We often spend a few days of our summer sitting in a field near the sea, as do many other fellow campers. We listen for the regular "ha-beeeb" squeals of the oystercatchers, the eerie , yet plaintive, call of the curlew and try to spot the distinctive outline of the white than white little egrets nudging among the sea lavender and mud flats of the coastal marshlands looking for tiddlers. It's an idyllic natural world one might think, enjoyed all the more waiting for the morning fry-up to fry, the coffee to indolently brew and catching a few solar rays sitting in a chair made of poly-something and languorously stirring the sizzling contents of an old Teflon-coated non-stick frying pan with a poly-slotted spoon.

Our tent is made from various panels of poly-something and waterproofed with a spray-on solution of poly-silico-something else. My easy-dry poly-walking shorts with their myriad map and penknife pockets are, however, offset with leather boots, which nevertheless are waterproofed not with traditional dubbing but a modern poly-gel coating, a cotton tee-shirt (with no poly at all) and a cotton-polyester-wool blend for my walking socks to aid walking and support feet before they even begin to ache from all that walking.

It seemed, however, that a few of our neighboring tents had something of a retro kitsch about them, this year. There were numerous old-school, great, weighty canvas tents with dozens of very much non-fluorescent guy ropes and multiple steel poles. I imagine all of which require a hefty stuff sack and a trailer rather than a car boot. Our lightweight tent by contrast has its 4000mm of water-resistant head to stave off stair rods of rain, although that doesn't seem to preclude internal condensation from all that breathing one has to do; a problem common to campers near and far.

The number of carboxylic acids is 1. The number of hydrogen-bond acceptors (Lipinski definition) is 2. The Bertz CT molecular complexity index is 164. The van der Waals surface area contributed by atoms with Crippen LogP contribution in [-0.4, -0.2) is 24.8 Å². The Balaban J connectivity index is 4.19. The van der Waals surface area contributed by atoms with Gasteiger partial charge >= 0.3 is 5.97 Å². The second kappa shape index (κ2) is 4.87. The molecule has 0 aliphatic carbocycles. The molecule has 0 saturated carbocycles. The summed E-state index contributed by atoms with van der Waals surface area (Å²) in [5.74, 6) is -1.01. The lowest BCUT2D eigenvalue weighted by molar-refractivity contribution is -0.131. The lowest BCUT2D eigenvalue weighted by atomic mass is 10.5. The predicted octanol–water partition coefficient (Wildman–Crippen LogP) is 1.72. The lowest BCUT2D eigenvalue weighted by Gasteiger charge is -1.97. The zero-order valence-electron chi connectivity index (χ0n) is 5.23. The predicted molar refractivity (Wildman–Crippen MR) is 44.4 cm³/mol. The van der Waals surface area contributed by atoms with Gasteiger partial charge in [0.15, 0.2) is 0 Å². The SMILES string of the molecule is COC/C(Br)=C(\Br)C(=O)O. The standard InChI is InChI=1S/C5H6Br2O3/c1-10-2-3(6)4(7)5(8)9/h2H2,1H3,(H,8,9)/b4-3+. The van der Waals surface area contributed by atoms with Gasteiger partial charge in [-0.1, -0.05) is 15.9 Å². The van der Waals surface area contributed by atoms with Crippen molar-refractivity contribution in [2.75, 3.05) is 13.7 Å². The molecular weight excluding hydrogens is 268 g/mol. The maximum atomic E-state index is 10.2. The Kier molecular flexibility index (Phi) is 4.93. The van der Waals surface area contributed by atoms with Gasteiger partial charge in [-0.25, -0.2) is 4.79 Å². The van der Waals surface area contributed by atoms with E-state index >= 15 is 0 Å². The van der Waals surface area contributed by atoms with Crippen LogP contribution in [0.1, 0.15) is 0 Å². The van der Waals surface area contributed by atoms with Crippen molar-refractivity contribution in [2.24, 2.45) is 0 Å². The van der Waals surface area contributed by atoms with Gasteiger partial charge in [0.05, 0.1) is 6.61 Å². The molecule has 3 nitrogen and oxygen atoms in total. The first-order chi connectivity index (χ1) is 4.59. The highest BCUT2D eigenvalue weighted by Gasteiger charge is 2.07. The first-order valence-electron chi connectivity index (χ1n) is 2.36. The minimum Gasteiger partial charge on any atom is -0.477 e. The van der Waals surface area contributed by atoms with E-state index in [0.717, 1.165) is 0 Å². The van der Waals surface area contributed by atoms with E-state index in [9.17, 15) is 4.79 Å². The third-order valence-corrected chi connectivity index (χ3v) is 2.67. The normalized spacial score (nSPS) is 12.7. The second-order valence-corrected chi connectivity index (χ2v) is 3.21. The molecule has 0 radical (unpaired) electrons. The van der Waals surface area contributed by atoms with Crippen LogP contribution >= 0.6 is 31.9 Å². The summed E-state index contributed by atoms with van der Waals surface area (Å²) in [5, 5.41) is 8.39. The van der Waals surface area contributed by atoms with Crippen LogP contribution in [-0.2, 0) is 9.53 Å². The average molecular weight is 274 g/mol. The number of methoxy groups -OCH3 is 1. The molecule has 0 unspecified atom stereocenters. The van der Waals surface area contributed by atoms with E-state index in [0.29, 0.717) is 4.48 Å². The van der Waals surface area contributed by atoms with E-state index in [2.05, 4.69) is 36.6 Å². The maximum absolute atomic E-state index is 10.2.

Our tent's bright green nylon-ish guy ropes, visible in near dark and its polymer resin mainstays are tough and weather beating, whereas those rope and hemp guys will rot if packed away damp and those stainless steel poles and pegs will diminish to rust given half an entropic  chance. Carbon fiber tent poles splinter in strong winders under much strain but are quickly bound together again with a few turns of gaffer tape (yet more poly for the tape and its adhesive), whereas once bent, a steel pole will stay bent, or if straightened will always be fatiguedi.

Nevertheless, it all got me thinking, as the delicious smells of fry-ups frying wafted across the campsite site, that for all our wonder materials, our super breakthroughs our copolymer composites and countless other technological marvels of the materials science age, there still seems to be a place for natural fibers. No one ever talked of the romance of sleeping under polyester and carbon fiber, it has always been the trip of a lifetime only if it involved at least one night under canvas, after all. I have to admit, though I'd rather the dry of the poly tent and odd bit of condensation than the risk the spot-flooding possible with those retro tents should an errant finger or pole poke them during a storm, even if that does mean we're not quite literally spending that night under canvas.

David Bradley blogs at Sciencebase Science Blog and tweets @sciencebase, he is author of the bestselling science book "Deceived Wisdom".